blue hour in the basin

An interesting place in terms of geology - colorful layers to be seen on all the hillsides.

This spot is difficult to get to if traveling by car - 4wd recommended! Huge rocks toward the last third of the loop, we had to turn back in our sedan for fear of getting stuck.

A closer look at one of the most colorful formations. If you're ever headed from Los Angeles to Las Vegas, you might want to stop here if you have a higher clearance vehicle - it's worth a look.

See the full collection of Light Fossil:

Spectral Parasaurolophus

Location: Riverside Campground - Big Sur, CA / Settings: F5.6, ISO 400, 194 seconds

Gear: Canon 6DManfrotto Tripod24-70mm Lensremote shutter, and proto Night-Writer.

Water to Light is like Yin to Yang.

This river in Big Sur, CA made a perfect spot for the latest multi-colored addition to my Light-Fossils Collection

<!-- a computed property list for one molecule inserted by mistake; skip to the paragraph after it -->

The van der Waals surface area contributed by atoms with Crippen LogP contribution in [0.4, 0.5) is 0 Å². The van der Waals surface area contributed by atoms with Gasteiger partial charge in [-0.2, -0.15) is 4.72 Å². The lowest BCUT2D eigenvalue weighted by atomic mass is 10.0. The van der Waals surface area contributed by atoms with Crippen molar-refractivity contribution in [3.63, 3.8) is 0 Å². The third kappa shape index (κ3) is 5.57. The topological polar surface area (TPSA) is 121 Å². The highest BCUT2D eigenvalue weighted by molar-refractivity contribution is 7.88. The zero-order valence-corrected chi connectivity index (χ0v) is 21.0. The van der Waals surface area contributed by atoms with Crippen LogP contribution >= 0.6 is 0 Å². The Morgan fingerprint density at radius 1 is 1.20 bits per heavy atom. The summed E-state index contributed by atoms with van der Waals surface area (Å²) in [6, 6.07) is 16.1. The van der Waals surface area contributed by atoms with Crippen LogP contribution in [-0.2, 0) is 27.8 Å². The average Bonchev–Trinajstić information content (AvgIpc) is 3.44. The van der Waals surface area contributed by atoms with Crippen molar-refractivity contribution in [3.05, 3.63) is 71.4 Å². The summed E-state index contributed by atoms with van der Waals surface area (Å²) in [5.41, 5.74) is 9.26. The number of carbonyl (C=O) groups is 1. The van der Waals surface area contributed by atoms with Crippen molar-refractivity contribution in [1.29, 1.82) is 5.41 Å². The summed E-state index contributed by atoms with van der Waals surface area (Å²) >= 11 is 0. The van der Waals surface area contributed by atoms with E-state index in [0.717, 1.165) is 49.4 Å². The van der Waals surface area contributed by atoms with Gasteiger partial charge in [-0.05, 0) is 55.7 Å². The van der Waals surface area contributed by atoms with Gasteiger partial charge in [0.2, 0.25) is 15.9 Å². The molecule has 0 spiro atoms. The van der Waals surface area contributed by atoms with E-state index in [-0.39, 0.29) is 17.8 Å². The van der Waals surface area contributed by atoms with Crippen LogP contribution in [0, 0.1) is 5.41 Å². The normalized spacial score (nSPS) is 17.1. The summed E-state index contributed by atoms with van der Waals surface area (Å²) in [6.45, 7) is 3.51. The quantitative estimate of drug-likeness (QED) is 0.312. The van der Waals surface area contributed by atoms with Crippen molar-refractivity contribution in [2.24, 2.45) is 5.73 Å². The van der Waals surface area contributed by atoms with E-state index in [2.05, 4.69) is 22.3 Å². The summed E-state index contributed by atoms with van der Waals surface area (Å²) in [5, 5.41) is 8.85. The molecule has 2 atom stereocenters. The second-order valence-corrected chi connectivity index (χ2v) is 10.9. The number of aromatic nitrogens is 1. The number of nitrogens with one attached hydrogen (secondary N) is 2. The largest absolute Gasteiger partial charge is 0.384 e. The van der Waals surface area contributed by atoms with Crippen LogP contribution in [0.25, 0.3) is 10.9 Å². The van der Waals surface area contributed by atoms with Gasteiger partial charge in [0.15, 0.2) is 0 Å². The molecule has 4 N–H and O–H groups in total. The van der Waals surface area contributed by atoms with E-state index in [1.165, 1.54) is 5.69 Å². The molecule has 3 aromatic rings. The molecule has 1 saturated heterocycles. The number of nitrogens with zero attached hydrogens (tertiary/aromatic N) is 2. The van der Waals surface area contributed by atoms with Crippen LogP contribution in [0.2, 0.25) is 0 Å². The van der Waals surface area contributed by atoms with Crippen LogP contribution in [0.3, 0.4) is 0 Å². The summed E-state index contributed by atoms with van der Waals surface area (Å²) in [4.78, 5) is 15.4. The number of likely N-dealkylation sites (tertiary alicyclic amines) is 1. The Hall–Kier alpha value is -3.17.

Here's a practice dinosaur that has a ridiculously good-looking reflection:

practice dino

Here's a good video example of how dark it really was (footage of drawing process is sped up):

Out for Blood

Location: Rainbow Basin - Barstow, CA / Settings: (Composite) Light art at F6.3, ISO 100, 163 seconds. Super Blood Moon at F6.3, ISO 3200, 6 seconds.

Gear: Canon 6DManfrotto Tripod24-70mm Lensremote shutter, and proto Night-Writer.

Last one from the Super Blood Moon - promise.

I just had to get in a light-skeleton on this momentous occasion. The next time a super blood moon comes around, I will be 50 years old.

If you do plan on shooting an event like this, here are a few tips I've learned from my own efforts: